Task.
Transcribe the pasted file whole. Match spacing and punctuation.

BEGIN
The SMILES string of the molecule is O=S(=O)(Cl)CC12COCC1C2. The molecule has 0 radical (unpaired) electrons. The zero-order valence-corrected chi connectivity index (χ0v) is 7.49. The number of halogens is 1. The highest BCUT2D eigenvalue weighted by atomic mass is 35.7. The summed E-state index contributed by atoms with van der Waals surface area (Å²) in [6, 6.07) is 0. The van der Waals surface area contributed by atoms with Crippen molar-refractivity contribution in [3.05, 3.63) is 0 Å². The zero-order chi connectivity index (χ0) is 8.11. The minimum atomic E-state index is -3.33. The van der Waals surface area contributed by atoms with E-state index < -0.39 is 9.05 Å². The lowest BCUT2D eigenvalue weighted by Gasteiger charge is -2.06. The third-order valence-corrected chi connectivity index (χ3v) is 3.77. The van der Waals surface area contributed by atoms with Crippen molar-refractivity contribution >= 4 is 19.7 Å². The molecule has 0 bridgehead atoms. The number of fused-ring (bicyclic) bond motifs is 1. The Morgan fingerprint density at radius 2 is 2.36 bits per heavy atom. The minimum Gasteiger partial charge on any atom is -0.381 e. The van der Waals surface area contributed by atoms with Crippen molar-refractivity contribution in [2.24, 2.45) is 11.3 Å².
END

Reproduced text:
The SMILES string of the molecule is O=S(=O)(Cl)CC12COCC1C2. The molecule has 0 radical (unpaired) electrons. The zero-order valence-corrected chi connectivity index (χ0v) is 7.49. The number of halogens is 1. The highest BCUT2D eigenvalue weighted by atomic mass is 35.7. The summed E-state index contributed by atoms with van der Waals surface area (Å²) in [6, 6.07) is 0. The van der Waals surface area contributed by atoms with Crippen molar-refractivity contribution in [3.05, 3.63) is 0 Å². The zero-order chi connectivity index (χ0) is 8.11. The minimum atomic E-state index is -3.33. The van der Waals surface area contributed by atoms with E-state index < -0.39 is 9.05 Å². The lowest BCUT2D eigenvalue weighted by Gasteiger charge is -2.06. The third-order valence-corrected chi connectivity index (χ3v) is 3.77. The van der Waals surface area contributed by atoms with Crippen molar-refractivity contribution >= 4 is 19.7 Å². The molecule has 0 bridgehead atoms. The number of fused-ring (bicyclic) bond motifs is 1. The Morgan fingerprint density at radius 2 is 2.36 bits per heavy atom. The minimum Gasteiger partial charge on any atom is -0.381 e. The van der Waals surface area contributed by atoms with Crippen molar-refractivity contribution in [2.24, 2.45) is 11.3 Å².